Accessible Technologies Ease the Transition to Autonomy
As more agricultural robots hit the market, farmers are often asked to make changes to accommodate the new equipment—ones that often take time to implement. In the interim, researchers are focused on simple solutions that pave the way for more advanced technologies later on.
Nearly everyone in the agricultural industry is eager for the technologies that reduce chemical inputs, address labor shortages and take the risk out of a challenging, physically intense job. That’s good news for the startups and manufacturers developing the latest solutions. Despite their excitement, however, farmers aren’t always as eager to change their tried-and-true growing systems, reorganize their fields or break the bank to afford the latest autonomous machines.
Researchers have noticed the gap between the available technology and the conditions required to ensure their success. At INRAE, a French public research institute dedicated to agricultural science, experts are working on ways to make the transition to autonomy easier. Their solution? To explore so-called “accessible technologies” that bridge the aforementioned gap. Roland Lenain, Research Director at INRAE, explains why these technologies are needed, what they might look like and how they could be used to help the industry transition to more advanced autonomous solutions.
To understand the conversation around accessible technologies, it’s important to first understand the limitations of the autonomous robots already on the market. Lenain says that while there are more agricultural robots available than ever before, the solutions are far from perfect.
“There are still developments that need to be made and behavioral problems that need to be understood,” he says. “The fact is that for robots to be usable, they need to be comprehensive. We need to have interactions between farmers and robots such that anybody can understand what the robot is expected to do because it’s not always clear. From a human point of view, the technology also needs to be easily attainable. The robots now are not so easy to use nor are they perfectly tuned. They need to be able to do a very accurate job of completing their tasks to ensure that the robots are safe and can do what farmers need them to do.”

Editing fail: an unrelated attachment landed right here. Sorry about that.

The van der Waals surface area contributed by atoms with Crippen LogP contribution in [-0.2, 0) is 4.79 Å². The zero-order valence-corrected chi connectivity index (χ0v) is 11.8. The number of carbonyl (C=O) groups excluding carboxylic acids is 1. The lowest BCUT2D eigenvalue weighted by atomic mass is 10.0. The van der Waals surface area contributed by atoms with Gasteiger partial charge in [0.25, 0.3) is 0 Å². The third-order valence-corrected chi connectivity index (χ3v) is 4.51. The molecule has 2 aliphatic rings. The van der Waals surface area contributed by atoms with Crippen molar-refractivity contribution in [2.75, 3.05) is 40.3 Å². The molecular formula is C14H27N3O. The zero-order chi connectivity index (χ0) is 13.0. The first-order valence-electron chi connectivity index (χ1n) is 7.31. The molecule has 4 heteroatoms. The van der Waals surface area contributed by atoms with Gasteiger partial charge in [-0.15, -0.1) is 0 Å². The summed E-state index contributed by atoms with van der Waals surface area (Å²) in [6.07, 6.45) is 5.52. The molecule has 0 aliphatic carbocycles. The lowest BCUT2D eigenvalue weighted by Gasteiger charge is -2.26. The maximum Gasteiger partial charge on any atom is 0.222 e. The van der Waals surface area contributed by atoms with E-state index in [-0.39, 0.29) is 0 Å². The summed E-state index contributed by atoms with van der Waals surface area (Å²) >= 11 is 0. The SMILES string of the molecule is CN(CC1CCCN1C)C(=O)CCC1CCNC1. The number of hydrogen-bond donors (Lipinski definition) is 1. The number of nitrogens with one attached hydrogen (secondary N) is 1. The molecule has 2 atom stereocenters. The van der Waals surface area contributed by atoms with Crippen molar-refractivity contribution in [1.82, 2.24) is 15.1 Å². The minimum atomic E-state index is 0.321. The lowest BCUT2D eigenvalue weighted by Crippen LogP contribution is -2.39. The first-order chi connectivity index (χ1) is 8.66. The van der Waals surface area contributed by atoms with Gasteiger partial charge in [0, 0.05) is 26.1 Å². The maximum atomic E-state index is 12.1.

Another issue is that the available solutions are often prohibitive to the people who need them most. Some of the changes farmers must make to accommodate these machines take time, such as replanting similar crops to be closer to one another or widening the space between rows in an orchard. Lenain believes there are other limitations that prevent more operations from transitioning to autonomous robots, too.
“We have to ask ourselves the question of whether the new developments we’ve created are actually accessible to anybody,” he says. “When using robots, you have the price of the sensors, the core processors and other technologies. This can cost thousands of Euros, not to mention the need to store a huge amount of data, train the network, learn how the robot works and so on. We can share this information with farmers, but I definitely believe we need to produce robots that are able to adapt to the humans they’re working with.”
Lenain also sees a troubling contradiction between robots being designed to save farmers resources, such as labor and input costs, while also requiring a huge upfront investment of resources (aka money) to get started. He believes there’s an opportunity to embrace simplicity.
“We need to use new principles to develop robots,” Lenain says. “This means not choosing very complex algorithms that require a lot of computation power. That’s why it’s interesting to develop small robots that operate with a collective intelligence. By creating a very simple platform, the robot’s performance can be viewed on a smartphone, which is good because everyone already has a smartphone. Smartphones also have the computation to run simple algorithms, so these robots tend to be accessible in terms of price, practices, understanding and resource consumption.”
Accessible technologies like the type Lenain proposes are exactly the kinds of solutions that will be discussed at World FIRA 2023’s scientific workshop. The event is aptly named Accessible Robotic Technologies for the Agricultural Transition, and it will include research and development findings that are poised to change the way robots operate in the fields and farmers do their jobs.
Mostly, it is designed to be a conversation about autonomous technologies with the people best positioned to use them to feed a growing population and ultimately save the world.
“I am convinced that we can make progress with robotics in the future by gathering information and by bringing every kind of person around the table to share what we know,” Lenain says. “We want to meet with researchers, manufacturers, farmers and people from the from society because if we want to really make progress with these technological developments, we have to share all these abilities with the people who will encounter them in everyday life.”
“And for me,” Lenain adds, “it's very important to have this kind of workshop at World FIRA 2023 because it gives us permission to talk about these new ideas, embrace other people’s perspectives and create a better understanding of how autonomous technologies can help solve problems.”